First,  it always pays to tell stories.  The power of story telling is the #1 factor in a successful public talk.  Regardless of how complex the data is that you have to present, it always comes down to connecting the data to a story.

This is one reason I'm a supporter of the use of narrative over the thesis-support format.  

The trick, though, is to not overuse stories.  If you just tell stories, they obviously start to lose their effect.

Second, rehears and rehears and rehears.  When you're struggling to find your spot or to get the words out, the audience will struggle with you and you've lost them.  

Third, mix it up.  No one ever is excited to watch a pre-made slideshow.  Those suck.  Period.  

They can't be optimal for your audience.  The one thing my students tell me over and over again about the classes they dislike: the Powerpoints are boring because they're just the notes typed up and put up on the SMARTboard.

Likewise, since everyone has gone through hundreds of Powerpoints, sometimes it's an effective approach to go back to basics during a presentation. Use the white board or use paper to illustrate your idea.  Even those these aren't "new," they're still fresh and engaging because they aren't used very often anymore.

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I'm not sold on the last two ways the author has to improve student writing, but her first one: Student talks, teacher writes, has proven effective for me.

I use this when we craft effective introductions.  I'll ask the class to come up with dialogue to begin a rite of passage.  While they give examples, I type them up and project them on the SMARTboard.  Then I'll ask them to come up with a snapshot lead for the same essay.  And so on.

From there we will craft a rough draft of an essay together.  For the most part, I stay silent and just type.

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Just read the first three paragraphs of this article (How One Teacher Changed for the Good of Her Students) and tell me you don't want to read the rest!

Four years ago, I realized that I needed to take responsibility for the damage I had done to students who came into my room loving (or at least liking) school and left diminished in some ways. Those kids who loved math until my long-winded lectures about process left them confused and bitter. Those kids that loved to read until my strict book report guidelines and reading logs devoured their curiosity for great stories.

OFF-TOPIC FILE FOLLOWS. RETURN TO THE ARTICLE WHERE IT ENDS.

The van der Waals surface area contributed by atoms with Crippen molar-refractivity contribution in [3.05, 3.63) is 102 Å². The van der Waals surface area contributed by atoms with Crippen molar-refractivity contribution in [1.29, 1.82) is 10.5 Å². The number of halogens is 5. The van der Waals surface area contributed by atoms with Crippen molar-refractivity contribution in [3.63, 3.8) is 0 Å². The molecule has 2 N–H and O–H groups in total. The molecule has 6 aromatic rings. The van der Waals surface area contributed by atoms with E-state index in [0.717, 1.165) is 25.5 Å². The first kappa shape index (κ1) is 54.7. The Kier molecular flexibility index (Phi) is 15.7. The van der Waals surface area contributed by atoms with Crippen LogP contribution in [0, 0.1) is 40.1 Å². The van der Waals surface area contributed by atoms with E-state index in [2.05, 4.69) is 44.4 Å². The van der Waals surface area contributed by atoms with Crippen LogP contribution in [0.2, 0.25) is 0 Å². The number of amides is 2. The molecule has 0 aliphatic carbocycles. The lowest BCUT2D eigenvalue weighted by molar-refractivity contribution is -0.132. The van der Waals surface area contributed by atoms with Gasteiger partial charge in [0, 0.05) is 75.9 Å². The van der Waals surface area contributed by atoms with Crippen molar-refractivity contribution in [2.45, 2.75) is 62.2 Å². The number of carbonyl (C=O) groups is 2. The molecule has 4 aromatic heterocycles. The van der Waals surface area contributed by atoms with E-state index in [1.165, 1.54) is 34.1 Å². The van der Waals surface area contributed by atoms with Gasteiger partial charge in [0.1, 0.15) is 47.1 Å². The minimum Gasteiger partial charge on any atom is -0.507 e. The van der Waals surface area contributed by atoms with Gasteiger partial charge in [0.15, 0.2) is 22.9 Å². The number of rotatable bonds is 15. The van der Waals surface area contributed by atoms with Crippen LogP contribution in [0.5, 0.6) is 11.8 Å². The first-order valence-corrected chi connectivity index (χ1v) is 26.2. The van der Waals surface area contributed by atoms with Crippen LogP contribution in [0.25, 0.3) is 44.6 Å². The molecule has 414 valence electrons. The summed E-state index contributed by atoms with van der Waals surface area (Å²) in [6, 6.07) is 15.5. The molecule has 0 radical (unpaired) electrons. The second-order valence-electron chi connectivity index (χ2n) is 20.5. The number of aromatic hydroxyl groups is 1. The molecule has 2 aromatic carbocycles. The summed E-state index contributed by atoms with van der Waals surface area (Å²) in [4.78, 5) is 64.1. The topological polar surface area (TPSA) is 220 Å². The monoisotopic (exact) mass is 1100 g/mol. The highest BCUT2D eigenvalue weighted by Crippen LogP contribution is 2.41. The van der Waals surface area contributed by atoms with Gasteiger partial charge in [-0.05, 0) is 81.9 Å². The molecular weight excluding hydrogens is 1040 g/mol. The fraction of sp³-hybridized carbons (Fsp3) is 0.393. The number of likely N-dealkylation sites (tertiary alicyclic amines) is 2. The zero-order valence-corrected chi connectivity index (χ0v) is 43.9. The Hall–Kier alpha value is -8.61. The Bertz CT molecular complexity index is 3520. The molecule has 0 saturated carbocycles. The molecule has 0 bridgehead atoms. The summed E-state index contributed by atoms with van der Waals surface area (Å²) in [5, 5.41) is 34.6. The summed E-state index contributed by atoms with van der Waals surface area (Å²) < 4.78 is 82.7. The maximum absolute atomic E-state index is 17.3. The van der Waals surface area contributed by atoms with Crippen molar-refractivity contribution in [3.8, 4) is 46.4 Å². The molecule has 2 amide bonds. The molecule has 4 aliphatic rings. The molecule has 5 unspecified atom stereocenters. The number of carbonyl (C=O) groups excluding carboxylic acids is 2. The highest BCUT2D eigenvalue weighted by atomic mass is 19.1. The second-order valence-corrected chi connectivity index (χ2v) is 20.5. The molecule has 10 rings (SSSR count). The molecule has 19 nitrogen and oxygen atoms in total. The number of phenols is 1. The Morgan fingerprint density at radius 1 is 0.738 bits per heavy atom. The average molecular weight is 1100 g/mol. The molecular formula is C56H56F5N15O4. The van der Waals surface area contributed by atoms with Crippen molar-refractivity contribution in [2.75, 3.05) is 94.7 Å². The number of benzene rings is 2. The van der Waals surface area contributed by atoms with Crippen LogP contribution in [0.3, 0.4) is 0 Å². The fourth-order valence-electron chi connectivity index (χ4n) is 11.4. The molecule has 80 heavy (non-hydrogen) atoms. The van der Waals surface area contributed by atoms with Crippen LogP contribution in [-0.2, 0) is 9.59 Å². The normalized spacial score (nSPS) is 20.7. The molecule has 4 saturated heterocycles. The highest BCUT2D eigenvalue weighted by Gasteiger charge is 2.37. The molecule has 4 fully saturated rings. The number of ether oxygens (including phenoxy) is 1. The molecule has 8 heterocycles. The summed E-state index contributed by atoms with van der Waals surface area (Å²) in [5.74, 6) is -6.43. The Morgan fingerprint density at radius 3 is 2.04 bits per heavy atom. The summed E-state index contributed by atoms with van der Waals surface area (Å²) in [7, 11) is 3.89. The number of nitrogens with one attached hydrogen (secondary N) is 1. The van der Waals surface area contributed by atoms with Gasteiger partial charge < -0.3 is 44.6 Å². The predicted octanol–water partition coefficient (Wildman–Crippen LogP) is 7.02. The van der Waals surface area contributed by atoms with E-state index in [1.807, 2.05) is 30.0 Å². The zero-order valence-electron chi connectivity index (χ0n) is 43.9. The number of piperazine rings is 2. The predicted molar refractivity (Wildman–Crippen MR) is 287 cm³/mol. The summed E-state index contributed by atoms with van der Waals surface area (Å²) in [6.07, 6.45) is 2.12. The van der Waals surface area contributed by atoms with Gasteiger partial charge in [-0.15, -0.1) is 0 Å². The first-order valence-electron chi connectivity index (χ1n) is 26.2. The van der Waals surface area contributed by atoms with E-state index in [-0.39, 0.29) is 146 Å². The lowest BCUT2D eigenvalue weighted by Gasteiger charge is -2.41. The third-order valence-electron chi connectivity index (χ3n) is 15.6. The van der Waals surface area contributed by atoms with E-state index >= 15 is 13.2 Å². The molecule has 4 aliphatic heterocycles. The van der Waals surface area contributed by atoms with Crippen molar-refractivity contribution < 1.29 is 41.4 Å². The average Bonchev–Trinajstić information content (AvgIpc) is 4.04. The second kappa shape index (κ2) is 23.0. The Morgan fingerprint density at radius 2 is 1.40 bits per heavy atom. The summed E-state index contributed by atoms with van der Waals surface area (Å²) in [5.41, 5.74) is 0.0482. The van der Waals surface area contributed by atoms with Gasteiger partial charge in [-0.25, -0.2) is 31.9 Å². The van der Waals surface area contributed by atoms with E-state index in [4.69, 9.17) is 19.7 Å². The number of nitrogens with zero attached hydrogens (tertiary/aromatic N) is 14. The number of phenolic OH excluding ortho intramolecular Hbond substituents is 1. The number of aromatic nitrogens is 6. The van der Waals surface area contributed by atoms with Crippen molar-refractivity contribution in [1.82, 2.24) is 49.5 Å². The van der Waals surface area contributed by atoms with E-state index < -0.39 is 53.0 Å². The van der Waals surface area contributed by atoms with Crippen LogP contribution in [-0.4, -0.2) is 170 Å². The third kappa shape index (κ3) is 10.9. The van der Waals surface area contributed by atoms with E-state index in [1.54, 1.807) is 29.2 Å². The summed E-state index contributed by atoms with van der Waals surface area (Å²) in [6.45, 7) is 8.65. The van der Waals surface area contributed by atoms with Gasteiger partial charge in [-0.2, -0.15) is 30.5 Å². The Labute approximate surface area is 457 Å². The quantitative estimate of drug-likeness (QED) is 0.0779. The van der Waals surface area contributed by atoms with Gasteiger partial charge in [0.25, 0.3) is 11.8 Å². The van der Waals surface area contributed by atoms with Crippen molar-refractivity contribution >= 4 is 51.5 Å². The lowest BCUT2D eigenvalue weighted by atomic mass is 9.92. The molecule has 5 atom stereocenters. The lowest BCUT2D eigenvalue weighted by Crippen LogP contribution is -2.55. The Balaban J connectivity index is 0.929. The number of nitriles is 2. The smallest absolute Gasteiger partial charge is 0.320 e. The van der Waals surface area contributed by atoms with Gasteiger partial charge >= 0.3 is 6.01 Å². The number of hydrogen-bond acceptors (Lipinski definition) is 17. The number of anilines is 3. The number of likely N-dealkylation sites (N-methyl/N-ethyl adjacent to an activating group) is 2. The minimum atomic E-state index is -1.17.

I had to take responsibility for what I had done. There was no one else to blame. Just as important, I had to make sure that my future students would leave our classroom still loving school, with passionate curiosity, not afraid to try something new.
How do we make children hate school so much? I now teach 5th grade, and by the time they reach me, certain subjects have already landed on their top 10 list of most dreadful things to do. Math tends to top the chart, but social studies usually is close behind, and some even hate reading (but may read many books outside of school). Most students confess a love of recess, art, music, and sometimes even science. PE is always a crowd favorite as well. But math and social studies, yikes.

Sometimes we have to change for our students. After all, the students in front of us today are not the same as they were 10 years ago.  Thus, we have to approach our teaching differently.
What is good for teachers is not always what is good for our current students.
This is one reason I embraced the use of cell phones and social media in my classes.
The counter argument to this is, "yeah, it's fine to engage and entertain the students now.  But what about when they get to college and the professor just lectures all the time."
Well, I have a couple ways to counter this -
1.  Just because they suck, doesn't mean we have to suck.  I mean what happens if our elementary school teachers took that approach?  "You're teachers in high school are just going to lecture, so first graders, you better get used to it, so sit still and here is a 25 minute lecture on reading."  That's stupid.